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Sculpture or Painting Cornelia Schulz at Project 4


									January 18, 2010

Sculpture or Painting? Cornelia Schulz at Project 4

by Tara Heuser

The current exhibition at Project 4 art gallery exudes a lovely
combination of contemporary theory and mid century style. The
featured artist is San Francisco based abstract painter Cornelia
Schulz. When looking at these fresh, innovative paintings it is
hard to imagine that Schulz has been exhibiting work since 1962.
While Cornelia Schulz’s technique has recently become more
geometrically complex, a person unacquainted with her work
might mistakenly assume Schulz was part of a younger                         Inexplicable," by Cornelia Schulz

generation of artists.

                                         Each of the eleven paintings presently on display are comprised of
                                         multiple canvases assembled by the artist creating a sculptural
                                         effect. It is understood that Cornelia Schulz stretched and painted each
                                         canvas separately with an idea in mind of what overall shape the
                                         finished work of art will assume. The individual paintings are composed
                                         of three to five small, rectilinear canvases that have been attached to
                                         form one unified shape. However, a few of Schulz’s more recent pieces
                                         contain one canvas with a rounded edge that she juxtaposes with the
                                         rectilinear canvases. This seemingly small change provides a
 “Learning Curve”                        significantly more complex overall shape, which I found to be softer and
                                         more visually interesting. When viewed from afar, Schulz’s paintings
                                         almost appear to be painted sculptures and it is unclear whether she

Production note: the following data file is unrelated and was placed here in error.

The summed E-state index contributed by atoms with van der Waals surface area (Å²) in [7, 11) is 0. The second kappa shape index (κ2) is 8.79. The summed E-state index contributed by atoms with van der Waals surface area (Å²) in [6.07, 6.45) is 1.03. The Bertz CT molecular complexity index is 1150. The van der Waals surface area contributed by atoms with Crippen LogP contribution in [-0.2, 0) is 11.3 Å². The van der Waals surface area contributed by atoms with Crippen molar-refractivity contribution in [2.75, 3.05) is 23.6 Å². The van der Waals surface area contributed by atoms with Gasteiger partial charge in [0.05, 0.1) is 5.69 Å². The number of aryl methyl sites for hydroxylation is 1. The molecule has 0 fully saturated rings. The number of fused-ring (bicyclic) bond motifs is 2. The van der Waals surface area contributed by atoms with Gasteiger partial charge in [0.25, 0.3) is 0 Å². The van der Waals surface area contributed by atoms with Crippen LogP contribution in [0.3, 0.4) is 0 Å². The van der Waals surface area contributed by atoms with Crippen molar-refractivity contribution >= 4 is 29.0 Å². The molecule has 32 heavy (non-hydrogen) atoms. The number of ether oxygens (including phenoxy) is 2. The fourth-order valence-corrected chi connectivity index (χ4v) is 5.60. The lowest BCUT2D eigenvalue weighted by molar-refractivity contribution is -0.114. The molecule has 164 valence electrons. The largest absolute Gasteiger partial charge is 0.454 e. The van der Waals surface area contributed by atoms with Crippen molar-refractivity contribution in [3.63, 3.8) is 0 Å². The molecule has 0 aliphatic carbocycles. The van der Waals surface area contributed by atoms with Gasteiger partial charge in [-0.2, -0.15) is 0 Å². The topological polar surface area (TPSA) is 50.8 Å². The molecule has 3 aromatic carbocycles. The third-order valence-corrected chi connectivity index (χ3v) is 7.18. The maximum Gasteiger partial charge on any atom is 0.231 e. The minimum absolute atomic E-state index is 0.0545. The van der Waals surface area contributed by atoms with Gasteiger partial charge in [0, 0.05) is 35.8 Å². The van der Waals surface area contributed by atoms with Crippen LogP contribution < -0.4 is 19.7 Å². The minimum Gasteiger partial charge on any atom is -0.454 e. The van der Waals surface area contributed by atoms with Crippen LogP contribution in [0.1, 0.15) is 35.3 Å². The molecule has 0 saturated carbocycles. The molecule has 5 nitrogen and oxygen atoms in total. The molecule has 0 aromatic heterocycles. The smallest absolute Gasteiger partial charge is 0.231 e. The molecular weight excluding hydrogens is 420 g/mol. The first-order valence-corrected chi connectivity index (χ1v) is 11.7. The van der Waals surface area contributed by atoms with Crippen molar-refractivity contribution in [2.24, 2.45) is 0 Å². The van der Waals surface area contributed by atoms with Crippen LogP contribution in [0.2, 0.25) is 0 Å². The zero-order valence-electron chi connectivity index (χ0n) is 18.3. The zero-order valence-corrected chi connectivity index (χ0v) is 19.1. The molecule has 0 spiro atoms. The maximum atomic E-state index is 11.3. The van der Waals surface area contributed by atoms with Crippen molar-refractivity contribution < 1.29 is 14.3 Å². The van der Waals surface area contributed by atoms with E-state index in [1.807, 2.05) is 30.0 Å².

used canvas or another textile such as wood. Only when viewing her
                                         work in person can one tell the surface material is canvas. Cornelia
                                         Schulz’s work challenges the traditional idea of what constitutes a
                                         sculptural piece versus that of a painting on canvas. This is one way
                                         Schulz’s work reflects that of a potentially younger, emerging artist.

p a tr i c i a s w e e to w g a l l e ry . c o m
p a tr i c i a s w e e to w g a l l e ry . c o m                                    Cornelia Schulz   2 of 2

                                         There are aspects of Cornelia Schulz’s work, however, that are
                                         reminiscent of the art that was being produced during the 1960s, the
                                         time in which she was educated. At least one canvas in each work is
                                         comprised solely of flat, geometric shapes painted on top of a white or
                                         cream background, reminiscent of such iconic sixties artists such as
                                         Frank Stella and Barnett Newman. Schulz juxtaposes the canvases
                                         containing geometrically shaped paintings with those that display a
                                         much more abstract, organic design with heavy impasto.

 “Red Leaves”

Again, when viewing from afar the multiple layers of paint go unappreciated. The combination of
clearly defined geometric shapes mixed with fluid abstraction painted on multiple canvases of
varying shapes and sizes produces a overall contemporary vision that is unique to Cornelia

The impact of these innovative, intricate pieces cannot be fully realized by online viewing and
should be viewed in person.

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